Oregon daily emerald. (Eugene, Or.) 1920-2012, August 05, 1948, Page 5, Image 5

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    Counseling Service
Melos Find Life's Work
By Tom Brubeck
The old idea that everyone is
“cut out” for a certain job has been
disproved, but most employment
specialists agree that certain
"types” of work may be found for
which individuals are best suited,
t To help students at the Univer
sity of Oregon select their life
work, the University counseling
' center has operated a testing serv
ice since April, 1945.
, “Persons taking advantage of
these facilities will find the coun
selors consider them as individ
UO Sophmore
Studies Abroad
Elizabeth Kratt, daughter of
Dean Theodore Kratt of the music
school and a sophomore attending
the University of Oregon school of
architecture, was one of the 47 col
lege sophomores of the nation cho
sen to study in France next year.
Miss Kratt will -board the S.S.
Mauretania at New York, August
28, for France to participate in the
Sweet Briar college, Va., program,
“Junior Year in France.” She will
study French language and litera
ture at the University of Paris and
possibly at the Louvre and will re
turn to the University of Oregon
for her senior-'year.
The 47 students chosen from 28
American colleges and universities,
will be under the guidance of Dr.
Theodore Anderson, associate pro
fessor of French at Yale univer
The program will open with a
six-week French language course.
See You
The Picnic
uals,” said J. Spencer Carlson, di
rector of the counseling center.
“They do not all take the same
tests. The examinations are select
ed on the basis of an interview with
one of the four counselors. After
completing the series of tests, an
appointment is made for a second
interview. At this time, the results
of the examination are ekplained,
and the individual can discuss pos
sible courses of action with the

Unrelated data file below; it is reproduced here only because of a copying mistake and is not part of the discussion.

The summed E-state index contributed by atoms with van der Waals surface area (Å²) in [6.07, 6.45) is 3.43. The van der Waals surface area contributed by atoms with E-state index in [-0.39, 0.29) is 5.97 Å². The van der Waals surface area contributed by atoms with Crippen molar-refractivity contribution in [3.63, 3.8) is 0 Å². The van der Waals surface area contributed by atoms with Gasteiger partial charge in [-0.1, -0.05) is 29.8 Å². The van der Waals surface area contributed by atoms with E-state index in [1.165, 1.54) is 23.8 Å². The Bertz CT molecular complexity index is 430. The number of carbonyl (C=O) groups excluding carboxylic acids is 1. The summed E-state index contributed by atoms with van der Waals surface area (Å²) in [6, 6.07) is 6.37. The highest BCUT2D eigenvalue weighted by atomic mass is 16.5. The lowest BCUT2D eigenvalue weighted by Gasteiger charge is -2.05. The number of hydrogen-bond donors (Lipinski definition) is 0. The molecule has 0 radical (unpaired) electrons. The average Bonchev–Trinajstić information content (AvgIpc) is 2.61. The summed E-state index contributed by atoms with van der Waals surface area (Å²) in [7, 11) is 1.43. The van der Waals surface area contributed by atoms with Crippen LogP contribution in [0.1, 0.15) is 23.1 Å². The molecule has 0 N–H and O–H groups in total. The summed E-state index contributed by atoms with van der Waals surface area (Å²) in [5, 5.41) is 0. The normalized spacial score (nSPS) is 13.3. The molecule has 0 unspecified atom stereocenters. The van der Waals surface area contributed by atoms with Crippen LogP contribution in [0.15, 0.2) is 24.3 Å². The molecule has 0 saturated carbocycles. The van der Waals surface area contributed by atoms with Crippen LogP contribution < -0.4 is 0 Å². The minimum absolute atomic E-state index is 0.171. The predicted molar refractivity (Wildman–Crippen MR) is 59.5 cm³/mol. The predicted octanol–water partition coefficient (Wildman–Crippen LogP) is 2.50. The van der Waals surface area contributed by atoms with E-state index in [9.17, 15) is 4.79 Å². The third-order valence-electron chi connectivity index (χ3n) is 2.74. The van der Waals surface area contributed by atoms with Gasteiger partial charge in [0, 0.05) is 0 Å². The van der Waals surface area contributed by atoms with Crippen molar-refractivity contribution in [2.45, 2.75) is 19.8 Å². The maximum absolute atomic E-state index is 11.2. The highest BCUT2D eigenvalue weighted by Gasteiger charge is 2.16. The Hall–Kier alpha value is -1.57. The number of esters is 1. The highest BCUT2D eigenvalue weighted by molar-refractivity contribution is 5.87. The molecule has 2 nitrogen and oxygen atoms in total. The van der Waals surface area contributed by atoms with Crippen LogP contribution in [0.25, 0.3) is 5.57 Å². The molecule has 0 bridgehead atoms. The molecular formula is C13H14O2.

“The examinations are for the
benefit of the individual, and the
decisions they make are entirely
their own,” Carlson pointed out.
“We merely try to give them in
formation that will be useful in
selecting an occupation.”
In addition to the trained coun
selors, the counseling center has a
staff of clerical workers. The de
partment has also received a new
test-scoring machine that operates
electrically. The device is expected
to cut down on the time spent in
grading papers.
Veterans may have the testing
cost paid by the veterans adminis
tration. Nonveteran students are
charged $5.00, which pays only a
small part cf the testing and cleri
cal work. Persons not attending
the University may make use of
the testing services, but they must
pay a slightly higher fee.
Exams Aid High-School Students
“The series of vocational tests
also have proved useful to high
school students who find it difficult
to decide whether to go on with
their education after graduating
from high school,” Carlson said.
“Those who have already decided to
attend a college or university will
find the examinations useful in
selecting a field of study that cor
responds to their interests and ap
The counseling center, located on
the second floor of Emerald hall,
will have its testing facilities set
up during both summer sessions.
The speech and reading clinics, op
erating during the regular school
year, are closed this summer.
A man does not live a hundred
years, yet he worries enough for a
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